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Have a healthy and happy summer

As spring turns to summer, we all look forward to getting outside more often for fresh air and exercise. Your county government offers many ways to help you do that.

Charlotte Nash, Chairman Gwinnett County Board of Commissioners

Studies by the Trust for America’s Health and the Robert Wood Johnson Foundation show a 26 percent obesity rate in Gwinnett adults, making a quarter of our adult population at higher risk for serious conditions like diabetes, heart disease, stroke, osteoarthritis, and respiratory problems. About 20 percent of Gwinnett residents get no leisure time physical activity, which is not good but at least it’s lower than the nationwide county average of 28 percent.

Parks and Recreation and Eastside Medical Center kicked off a new program in late April called Live Healthy Gwinnett with a goal of educating Gwinnett adults about the benefits of making simple lifestyle changes, such as eating more vegetables, increasing physical activity, and reducing stress.

For kids at summer camps in our parks, a pilot program with Children’s Healthcare of Atlanta called Strong4Life is emphasizing healthy eating and weight control. The goals are to teach summer camp staff and volunteers about childhood obesity, healthy habits, and how to be healthy role models for the campers.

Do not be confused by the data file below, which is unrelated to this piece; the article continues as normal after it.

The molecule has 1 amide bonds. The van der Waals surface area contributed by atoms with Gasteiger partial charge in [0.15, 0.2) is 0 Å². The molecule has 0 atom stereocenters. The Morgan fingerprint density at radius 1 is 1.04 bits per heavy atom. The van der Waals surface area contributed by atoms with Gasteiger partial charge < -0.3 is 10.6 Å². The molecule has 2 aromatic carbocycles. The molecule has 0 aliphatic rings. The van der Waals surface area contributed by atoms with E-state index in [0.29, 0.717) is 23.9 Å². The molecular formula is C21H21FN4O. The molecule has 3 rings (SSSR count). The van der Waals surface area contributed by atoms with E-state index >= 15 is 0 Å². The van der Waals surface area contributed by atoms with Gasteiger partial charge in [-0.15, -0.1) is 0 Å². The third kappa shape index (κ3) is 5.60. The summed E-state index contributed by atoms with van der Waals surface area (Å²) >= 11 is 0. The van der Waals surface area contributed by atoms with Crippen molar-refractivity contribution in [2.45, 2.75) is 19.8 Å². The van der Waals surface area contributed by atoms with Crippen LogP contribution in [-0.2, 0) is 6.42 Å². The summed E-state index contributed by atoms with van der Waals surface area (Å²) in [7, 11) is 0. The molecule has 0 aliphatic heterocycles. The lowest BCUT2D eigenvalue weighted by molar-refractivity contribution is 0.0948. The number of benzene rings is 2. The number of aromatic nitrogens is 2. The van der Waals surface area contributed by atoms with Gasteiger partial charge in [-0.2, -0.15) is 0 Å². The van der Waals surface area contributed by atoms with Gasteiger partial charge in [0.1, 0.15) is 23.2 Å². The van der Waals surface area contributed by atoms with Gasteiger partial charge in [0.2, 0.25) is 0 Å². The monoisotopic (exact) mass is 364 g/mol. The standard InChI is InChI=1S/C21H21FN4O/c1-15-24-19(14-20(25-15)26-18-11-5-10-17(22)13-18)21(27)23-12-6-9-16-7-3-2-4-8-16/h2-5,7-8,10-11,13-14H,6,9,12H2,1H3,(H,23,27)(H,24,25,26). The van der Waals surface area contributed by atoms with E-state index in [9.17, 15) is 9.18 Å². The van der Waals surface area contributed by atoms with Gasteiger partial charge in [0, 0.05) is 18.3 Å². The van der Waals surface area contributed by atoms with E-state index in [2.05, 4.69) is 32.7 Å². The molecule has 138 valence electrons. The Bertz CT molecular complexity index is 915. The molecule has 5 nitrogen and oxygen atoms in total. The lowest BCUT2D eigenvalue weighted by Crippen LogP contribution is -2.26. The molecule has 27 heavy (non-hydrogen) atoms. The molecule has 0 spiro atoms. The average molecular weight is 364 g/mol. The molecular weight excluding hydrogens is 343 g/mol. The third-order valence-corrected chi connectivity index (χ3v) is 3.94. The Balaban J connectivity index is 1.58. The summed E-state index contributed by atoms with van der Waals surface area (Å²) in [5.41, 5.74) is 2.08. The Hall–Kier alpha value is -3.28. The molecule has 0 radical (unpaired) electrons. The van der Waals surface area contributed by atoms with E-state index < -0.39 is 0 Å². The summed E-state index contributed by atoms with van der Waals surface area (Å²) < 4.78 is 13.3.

We are also the only county in Georgia to get a grant from the National Recreation and Park Association for nutrition education supported by the Walmart Foundation. The gift includes $26,200 plus training materials worth another $10,000. Program goals are to increase healthy meals for children in low-income communities, to teach them the importance of healthy eating, and to increase access to healthier foods and physical activity opportunities. After growing up on a farm in Gwinnett, I can’t resist saying that gardening is a great way to get fresh air and exercise. The Gwinnett County Cooperative Extension Service offers lots of classes to help you get started on your home garden and instructions for canning and freezing once your bounty is ready to be harvested. And if you need space for planting, Water Resources has a community garden on the grounds of the Lanier Filter Plant in Buford.

Our Health and Human Services division plays a key role in promoting health as well. One good way to learn more is by watching their Growing in Gwinnett television show on TVgwinnett, our government-access cable channel, or on demand on the county website at Summer is also a good time to volunteer. According to a report from the Corporation for National and Community Service, volunteering can yield individual health benefits. To find a variety of volunteer opportunities, search the Volunteer Gwinnett website at www.volunteergwinnett .net.